B. Hearing Testimony

At the hearing on June 4, 2010, the plaintiff was represented by counsel, and the plaintiff and Calvin Turner, a vocational expert ("VE"), testified. (Tr. 35-58.) The plaintiff testified that he completed two years of post high school education, is married, and lives with his wife. (Tr. 39.) He said that he has a driver's license and drove to the hearing and that he worked as a manager in a landscaping company, a bank executive, a forklift operator, and a real estate agent. (Tr. 40-41.)

The plaintiff explained that he stopped working in 2006 due to back and knee pain. (Tr. 42.) He said that his doctors prescribe him pain medicine and muscle relaxers and that the medicines "take[] the edge off" but do "[n]ot totally" relieve his pain and cause drowsiness, nausea, and dizziness. (Tr. 42-43, 50.) He said that he had received injections in the past but that, although the injections relieved his pain for approximately three months, he stopped taking them because of the risk of paralysis. (Tr. 43.) He testified that he went to physical therapy "four or five times" for six to eight weeks at a time but that it did not help (tr. 50-51) and that he started using a cane approximately six months before the hearing. (Tr. 53.) He also testified that he has pain in his hip, groin, and knee as well as atrial fibrillations, shortness of breath, and chest pain. (Tr. 47-49, 52-53.) The plaintiff testified that on good days he can lift twenty pounds without "repercussions" but that on bad days he cannot stand up straight even after taking pain medicine. (Tr. 44.) He said that he is not comfortable sitting or walking but that lying down reduces his pain somewhat. (Tr. 45-46.) He related that his wife cleans, cooks, shops, and washes dishes and laundry and that he needs her help to cut his toenails because he cannot bend over to reach them. (Tr. 47.)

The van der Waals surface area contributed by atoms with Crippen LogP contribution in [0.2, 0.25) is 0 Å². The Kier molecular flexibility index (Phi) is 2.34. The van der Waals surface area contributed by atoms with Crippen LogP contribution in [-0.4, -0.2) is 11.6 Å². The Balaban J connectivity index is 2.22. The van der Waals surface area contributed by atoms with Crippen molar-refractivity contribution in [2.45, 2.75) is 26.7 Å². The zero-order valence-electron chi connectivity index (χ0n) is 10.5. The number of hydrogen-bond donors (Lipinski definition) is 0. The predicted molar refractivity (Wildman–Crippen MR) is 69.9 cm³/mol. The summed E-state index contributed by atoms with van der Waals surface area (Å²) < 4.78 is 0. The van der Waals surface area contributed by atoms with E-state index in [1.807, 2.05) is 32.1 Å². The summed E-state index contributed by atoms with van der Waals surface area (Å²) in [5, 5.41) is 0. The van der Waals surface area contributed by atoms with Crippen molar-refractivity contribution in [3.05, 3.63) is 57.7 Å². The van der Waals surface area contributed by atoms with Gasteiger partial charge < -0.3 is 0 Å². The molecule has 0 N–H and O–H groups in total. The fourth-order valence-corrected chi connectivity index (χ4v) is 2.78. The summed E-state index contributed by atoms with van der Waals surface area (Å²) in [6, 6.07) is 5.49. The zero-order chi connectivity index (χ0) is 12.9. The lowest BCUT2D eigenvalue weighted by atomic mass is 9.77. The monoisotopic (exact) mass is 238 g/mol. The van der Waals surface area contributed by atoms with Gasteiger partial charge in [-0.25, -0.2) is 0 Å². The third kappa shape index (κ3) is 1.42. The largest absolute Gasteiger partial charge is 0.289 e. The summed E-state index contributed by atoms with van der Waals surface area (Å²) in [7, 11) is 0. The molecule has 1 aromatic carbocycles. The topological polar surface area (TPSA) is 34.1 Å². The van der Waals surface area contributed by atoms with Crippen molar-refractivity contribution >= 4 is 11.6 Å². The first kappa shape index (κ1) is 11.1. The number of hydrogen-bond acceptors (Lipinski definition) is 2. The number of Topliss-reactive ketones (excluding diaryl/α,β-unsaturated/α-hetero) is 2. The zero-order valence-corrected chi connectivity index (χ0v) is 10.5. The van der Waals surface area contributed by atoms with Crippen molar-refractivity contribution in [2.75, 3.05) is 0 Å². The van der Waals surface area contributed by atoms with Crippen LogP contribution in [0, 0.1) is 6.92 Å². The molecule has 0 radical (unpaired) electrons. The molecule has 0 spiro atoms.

When asked by his attorney whether his pain "caused any problems as far as [his] mental... ability to focus [or] concentrate, " the plaintiff responded that:

It depends. If I, if I don't take pain medicine then I'm very short with people. I'm very edgy, agitated. I mean it's like somebody's poking me with a sharp stick all the time. I'm not a fun person to be around when I'm in pain. I mean I'm even short with my wife, and I realize it. I don't want to be, you know, but I am. It's just the way it is. So it's kind of, you know - it's a hard choice, because if I take the pain medicine of course, you know - I cant [ sic ] take a Lortab and I'm not in a lot of pain. But I don't know if you've ever seen anybody or taken one, but I mean you, you're not - there's not much you can do if you take Lortab except lay on the couch like a dead fish, you know?

(Tr. 49-50.) The plaintiff also testified that he suffers from depression and that he takes antidepressant medication. (Tr. 51.) He said that his depression stemmed from a ...